5. Not being clear about the short term AND long term goals
Many people start Social Media without a clear goal in mind. That is not helping in any way. How can you decide what actions are going in the right direction, if you do not even know which direction you want to take?
You need to be clear about why you are doing Social Media, what results you expect in what time and how you are going to measure if you are getting any closer to reaching your goals.
There are always many options of what to achieve with social media: Is it mainly more brand recognition? Are you looking for visitors to your website or blog (traffic)? Do you want more subscribers for a newsletter? Or are you actually trying to sell a product?
How do you want Social Media to help you with reaching these goals? What steps may come in between?
Without a clear goal often Social Media activities tend to be uncoordinated and usually will not get you anywhere.
6. Not consider the special requirements and of the networks
This is actually one of the most common mistakes and one of the most crucial to your social media marketing success. It shows in people automatically cross posting between networks and cluttering their Facebook feed with endless Tweets or pinning to Pinterest without considering the image sizes and ending up posting miniature pictures which no one can read/decipher much less repin or like.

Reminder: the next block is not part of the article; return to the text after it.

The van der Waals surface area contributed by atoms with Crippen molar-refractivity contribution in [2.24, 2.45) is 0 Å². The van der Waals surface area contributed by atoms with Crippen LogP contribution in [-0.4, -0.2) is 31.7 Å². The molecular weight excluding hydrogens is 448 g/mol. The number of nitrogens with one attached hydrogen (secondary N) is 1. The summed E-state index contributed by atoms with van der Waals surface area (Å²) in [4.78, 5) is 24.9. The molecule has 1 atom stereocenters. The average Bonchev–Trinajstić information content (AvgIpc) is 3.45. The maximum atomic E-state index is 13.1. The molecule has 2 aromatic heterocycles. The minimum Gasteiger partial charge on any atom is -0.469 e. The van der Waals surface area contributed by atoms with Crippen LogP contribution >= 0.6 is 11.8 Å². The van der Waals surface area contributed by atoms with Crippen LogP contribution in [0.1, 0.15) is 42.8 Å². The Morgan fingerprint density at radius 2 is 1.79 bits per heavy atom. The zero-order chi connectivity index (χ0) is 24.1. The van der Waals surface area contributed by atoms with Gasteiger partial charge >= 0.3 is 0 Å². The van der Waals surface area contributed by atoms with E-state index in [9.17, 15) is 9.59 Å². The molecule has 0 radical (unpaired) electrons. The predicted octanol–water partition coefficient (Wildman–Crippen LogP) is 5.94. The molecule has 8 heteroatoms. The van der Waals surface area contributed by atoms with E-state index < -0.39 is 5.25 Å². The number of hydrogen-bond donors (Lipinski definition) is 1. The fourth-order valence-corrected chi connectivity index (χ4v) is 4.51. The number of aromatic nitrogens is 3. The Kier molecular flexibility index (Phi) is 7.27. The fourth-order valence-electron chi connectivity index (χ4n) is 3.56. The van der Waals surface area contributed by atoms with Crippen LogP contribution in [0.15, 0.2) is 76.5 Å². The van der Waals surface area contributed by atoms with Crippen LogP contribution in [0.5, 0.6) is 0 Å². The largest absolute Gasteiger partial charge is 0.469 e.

You need to follow the special requirements of each network: Pinning without a great image is not worth the effort; tweeting to Facebook usually only makes you annoying to your friends and they will either ignore you or even mute you.
There are best practices for each network. Following them will not guarantee you success – but not following will more or less guarantee you failure.
So, before you start posting to each network you ever heard off, make sure you know how the network works and what best practices are the fundamentals to success for exactly this network.
That includes knowing the right image sizes for each network and the algorithm which decides whether a post is shown to your followers or not for networks like Facebook.
7. Being disappointed/giving up too early
Many first time social media marketers give up far too early. They expect to see huge results after days and when these don’t show they turn to something else like advertising or PR. And all the time the first measurable success may simply be one post or one tweak to your activity or content away.
This mistake gets even more important when young companies cannot afford to hire an expert and the person starting their social media activities has to learn so much first. Social Media marketing takes time – and learning social media marketing may even take more time. If you expect wonders after days – do not go for social media in the first place, your efforts will most likely be wasted.
8. Comparing yourself to pros